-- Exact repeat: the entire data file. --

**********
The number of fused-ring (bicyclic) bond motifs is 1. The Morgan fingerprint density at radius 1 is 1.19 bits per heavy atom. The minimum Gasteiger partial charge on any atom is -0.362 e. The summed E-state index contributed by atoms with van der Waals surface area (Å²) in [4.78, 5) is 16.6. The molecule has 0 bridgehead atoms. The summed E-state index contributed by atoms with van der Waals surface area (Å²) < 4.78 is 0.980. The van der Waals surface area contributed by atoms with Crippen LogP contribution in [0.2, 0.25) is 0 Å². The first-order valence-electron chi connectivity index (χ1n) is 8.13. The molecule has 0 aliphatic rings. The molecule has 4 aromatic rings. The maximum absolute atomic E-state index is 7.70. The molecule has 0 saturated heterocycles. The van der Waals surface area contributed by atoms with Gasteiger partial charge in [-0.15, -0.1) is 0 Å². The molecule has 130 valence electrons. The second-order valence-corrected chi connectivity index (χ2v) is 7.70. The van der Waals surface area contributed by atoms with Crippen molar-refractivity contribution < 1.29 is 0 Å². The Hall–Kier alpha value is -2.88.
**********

The number of fused-ring (bicyclic) bond motifs is 1. The Morgan fingerprint density at radius 1 is 1.19 bits per heavy atom. The minimum Gasteiger partial charge on any atom is -0.362 e. The summed E-state index contributed by atoms with van der Waals surface area (Å²) in [4.78, 5) is 16.6. The molecule has 0 bridgehead atoms. The summed E-state index contributed by atoms with van der Waals surface area (Å²) < 4.78 is 0.980. The van der Waals surface area contributed by atoms with Crippen LogP contribution in [0.2, 0.25) is 0 Å². The first-order valence-electron chi connectivity index (χ1n) is 8.13. The molecule has 0 aliphatic rings. The molecule has 4 aromatic rings. The maximum absolute atomic E-state index is 7.70. The molecule has 0 saturated heterocycles. The van der Waals surface area contributed by atoms with Gasteiger partial charge in [-0.15, -0.1) is 0 Å². The molecule has 130 valence electrons. The second-order valence-corrected chi connectivity index (χ2v) is 7.70. The van der Waals surface area contributed by atoms with Crippen molar-refractivity contribution < 1.29 is 0 Å². The Hall–Kier alpha value is -2.88.